Surber: Restless and weary

Published 9:11 pm Friday, June 15, 2012

Have you ever slept on a hardwood floor? In case you haven’t, I’ll explain what it’s like. It’s hard. It’s the floor. That pretty much sums it up.

One of my sons has difficulty sleeping. It isn’t at all uncommon for him to scare the life out of me at 2 a.m. as he silently taps my forehead until I startle awake.

I’ll often lie on the floor — the hard hardwood floor — next to his bed while he goes back to sleep. The sacrifice of helping my son back to sleep is mild enough. What isn’t mild are the aches and cramps that I end up with if I am tired enough to fall back to sleep on that floor for the rest of the night.


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Just because you are asleep doesn’t mean you are resting. Similarly, just because you engage in some activity that promises to bring rest doesn’t mean that it will.

To be sure, rest is an important part of all activity. In a musical composition, it is the pause between notes, the rest, which creates the momentum and message of the music. In public speaking and preaching, the silence between two statements creates anticipation and gathers people’s attention.

The English art critic John Ruskin noted, “There is no music in a rest, but there is the making of music in it.”

Notes crammed together don’t make music any more than a bunch of words spoken with no pause, like an auctioneer making a speech.

Child of God, where are you making your bed? Where are you seeking rest? Are you seeking solace on the golf course on Sunday morning rather than in the presence of God in worship? Are you filling your life with activity in the hopes that it will bring rest?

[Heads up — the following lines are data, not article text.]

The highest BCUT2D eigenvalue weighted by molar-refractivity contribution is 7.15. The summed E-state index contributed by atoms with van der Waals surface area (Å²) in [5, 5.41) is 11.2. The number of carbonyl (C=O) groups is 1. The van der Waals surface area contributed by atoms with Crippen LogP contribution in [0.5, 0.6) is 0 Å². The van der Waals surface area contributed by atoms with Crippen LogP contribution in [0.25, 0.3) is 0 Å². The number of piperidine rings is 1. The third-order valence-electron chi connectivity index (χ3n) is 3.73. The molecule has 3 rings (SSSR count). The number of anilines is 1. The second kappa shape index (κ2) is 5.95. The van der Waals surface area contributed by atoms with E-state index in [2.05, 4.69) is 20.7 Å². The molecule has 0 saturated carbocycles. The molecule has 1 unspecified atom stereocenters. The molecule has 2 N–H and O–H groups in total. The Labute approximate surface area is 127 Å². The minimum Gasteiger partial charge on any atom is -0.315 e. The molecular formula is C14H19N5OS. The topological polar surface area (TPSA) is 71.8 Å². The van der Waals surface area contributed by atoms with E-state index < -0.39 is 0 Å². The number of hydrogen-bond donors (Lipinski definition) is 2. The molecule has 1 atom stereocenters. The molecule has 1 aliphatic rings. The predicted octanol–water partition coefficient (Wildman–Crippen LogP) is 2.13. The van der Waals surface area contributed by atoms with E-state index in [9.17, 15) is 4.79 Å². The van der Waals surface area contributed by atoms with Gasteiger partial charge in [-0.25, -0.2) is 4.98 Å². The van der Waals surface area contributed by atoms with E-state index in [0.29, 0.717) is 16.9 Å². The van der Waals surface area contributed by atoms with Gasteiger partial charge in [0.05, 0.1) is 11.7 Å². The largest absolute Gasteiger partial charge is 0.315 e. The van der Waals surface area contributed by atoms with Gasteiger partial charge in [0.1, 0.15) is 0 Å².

Perhaps it isn’t distractions that keep you away from the worship gathering. Is it work you believe cannot wait? It has been well said that “Rest and motion, unrelieved and unchecked, are equally destructive.”

God offers respite in worship, but the sounds of our ceaseless activity so often deafen us to His voice. He calls us to slow down, make time for Him and find the rest that we are desperate for. The church is a place for respite for the weary. It is not a museum for the saintly.

If doing in this life has led you away from resting in Him who gives life, return to Him who speaks the words of life. Dear friend, how will you ever find rest sleeping on the hardwood of the world’s floors? How will we ever find rest in motion?

I wonder how great the benefit would be for so many busy people and families in our community if their shadows darkened the doors of their local churches, even if only to find rest?

Jesus says simply, “Come to me, all you who are weary and burdened, and I will give you rest.” (Matthew 11:28 NIV84)